Neither Settler nor Native: The Making and Unmaking of Permanent Minorities

| December 2021
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Neither Settler nor Native: The Making and Unmaking of Permanent Minorities, Mahmood Mamdani (Cambridge, Mass.: Harvard University Press, 2020), 416 pp., cloth $29.95, eBook $29.95.

The constitution of political community in the aftermath of colonialism was the foremost challenge for postcolonial leaders who had been shaped by anti-colonial struggles premised on the modern notion of political self-determination. The ensuing independence promised not just legal sovereignty but also liberation from imperial domination and dispossession. Leaders such as Gamal Nasser, Kwame Nkrumah, and Jawaharlal Nehru, and postcolonial intellectuals like Frantz Fanon, recognized full well that the promise of self-determination called for state structures that moved away from the colonizers’ mode of governance. The previous systems had been based on the construction of the colonized in racist and ethnic or tribal terms, denying them access to politics and indeed the capacity to create political community based on equal citizenship. The postcolonial strategy, confirmed at the Bandung Conference, was based on international solidarity. The goal was to gain a voice in shaping the postcolonial international order and to advocate for a new founding language of the secular modern state. For Fanon, the promise of self-determination would entail an eventual shift away from the “national” idea of the state and toward cosmopolitan solidarity as the ultimate expression of a postcolonial global order. The obstacles to such transformation derive from a colonial international structure, the reach of which perpetuates global inequalities and continues to have profound implications for the shaping of political community in the postcolonial world.

Mahmood Mamdani’s new book, Neither Settler nor Native, places the lens on the latter, the shaping of political community in the aftermath of colonialism. The technology of colonial rule, namely indirect rule and its juridical manifestation in customary law, comes into sharp relief. This is Mamdani’s signature contribution to our understanding of the colonial legacy: its impact on postcolonial politics, the extremes of violence experienced in civil wars, and the genocidal targeting of ethnically defined communities.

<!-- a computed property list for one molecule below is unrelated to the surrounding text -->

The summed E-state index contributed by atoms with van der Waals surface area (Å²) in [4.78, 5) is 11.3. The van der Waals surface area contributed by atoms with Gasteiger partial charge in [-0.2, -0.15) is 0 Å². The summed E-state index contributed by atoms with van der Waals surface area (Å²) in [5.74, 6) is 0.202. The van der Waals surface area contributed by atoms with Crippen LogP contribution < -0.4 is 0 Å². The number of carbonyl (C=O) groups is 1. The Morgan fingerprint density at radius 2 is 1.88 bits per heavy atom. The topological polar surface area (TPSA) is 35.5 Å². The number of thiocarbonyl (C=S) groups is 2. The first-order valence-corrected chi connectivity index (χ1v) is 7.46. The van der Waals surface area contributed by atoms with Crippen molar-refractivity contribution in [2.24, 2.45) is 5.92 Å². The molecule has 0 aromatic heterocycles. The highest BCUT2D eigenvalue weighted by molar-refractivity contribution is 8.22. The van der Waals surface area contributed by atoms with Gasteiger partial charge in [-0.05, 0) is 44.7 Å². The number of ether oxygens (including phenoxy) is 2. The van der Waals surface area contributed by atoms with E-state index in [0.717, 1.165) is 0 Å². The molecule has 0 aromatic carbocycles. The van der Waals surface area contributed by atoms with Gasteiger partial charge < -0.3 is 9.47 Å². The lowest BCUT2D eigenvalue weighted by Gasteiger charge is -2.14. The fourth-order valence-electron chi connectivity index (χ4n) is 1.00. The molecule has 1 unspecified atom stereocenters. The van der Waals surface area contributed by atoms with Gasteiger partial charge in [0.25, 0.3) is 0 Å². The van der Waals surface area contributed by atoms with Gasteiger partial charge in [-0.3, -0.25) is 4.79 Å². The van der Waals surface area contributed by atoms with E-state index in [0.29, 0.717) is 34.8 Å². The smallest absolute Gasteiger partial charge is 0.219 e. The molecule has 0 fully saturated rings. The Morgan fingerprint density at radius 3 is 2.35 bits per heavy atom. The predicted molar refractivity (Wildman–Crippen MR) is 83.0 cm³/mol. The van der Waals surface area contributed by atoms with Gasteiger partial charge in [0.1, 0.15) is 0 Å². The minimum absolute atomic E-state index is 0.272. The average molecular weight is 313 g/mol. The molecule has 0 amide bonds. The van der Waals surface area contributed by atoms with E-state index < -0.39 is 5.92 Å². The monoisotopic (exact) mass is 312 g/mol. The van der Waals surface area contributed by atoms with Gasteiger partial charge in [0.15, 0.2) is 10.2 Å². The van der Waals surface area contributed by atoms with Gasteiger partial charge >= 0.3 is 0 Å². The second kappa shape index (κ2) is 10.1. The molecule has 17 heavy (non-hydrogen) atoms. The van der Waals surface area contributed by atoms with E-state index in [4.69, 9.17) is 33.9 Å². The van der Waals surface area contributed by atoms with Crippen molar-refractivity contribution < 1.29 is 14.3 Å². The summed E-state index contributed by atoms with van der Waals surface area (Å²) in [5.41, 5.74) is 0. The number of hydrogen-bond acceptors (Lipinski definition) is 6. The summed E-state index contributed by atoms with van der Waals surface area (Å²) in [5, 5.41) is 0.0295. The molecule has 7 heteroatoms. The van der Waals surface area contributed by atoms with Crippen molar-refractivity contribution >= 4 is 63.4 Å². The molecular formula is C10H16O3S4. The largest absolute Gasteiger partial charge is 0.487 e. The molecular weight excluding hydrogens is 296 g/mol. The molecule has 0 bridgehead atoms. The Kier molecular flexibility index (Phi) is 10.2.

Mamdani widens the historical lens, starting with “political modernity,” which he sees as core to a historical trajectory that produces categories of population and distinctions that historically—and still in the present—determine domination and dispossession through the extremes of violence. The trajectory starts with the European settler colonization of the Americas. In this historical analysis, the focus is on North America and the gradual near extermination and wholesale dispossession and displacement of its indigenous populations. Mamdani questions conventional understandings of the “revolutionary” founding of the United States by its “immigrants.” Instead, he suggests an alternative reading that recognizes the United States as a settler colonial state. This reading enables us to understand how violence operates in the construction of “permanent minorities” subjected to exclusionary practices, for example, in the reservation system. Mamdani argues that the American model has inspired many nationalist projects that have aimed to create permanent minorities. His case studies include Nazi Germany, Israel and the Palestinians, the breakup of Sudan, and post-apartheid South Africa. South Africa is the one case that has emerged out of the debris of colonial modernity, where settlers and natives became “survivors,” juridically equal citizens in a post-apartheid nonracial democracy.

Along with a historical analysis, Neither Settler nor Native is also imbued with a normative stance informed by two positions. The first relates to political modernity and its implication in producing the nation-state model that then becomes culpable in the violent production of permanent minorities. The second position distinguishes between two responses to extreme violence: the criminal justice model and the political model. It is Mamdani’s interpretation of political modernity and this dichotomy in responses to violence that can be subject to critical scrutiny, and which I will attend to later in this review.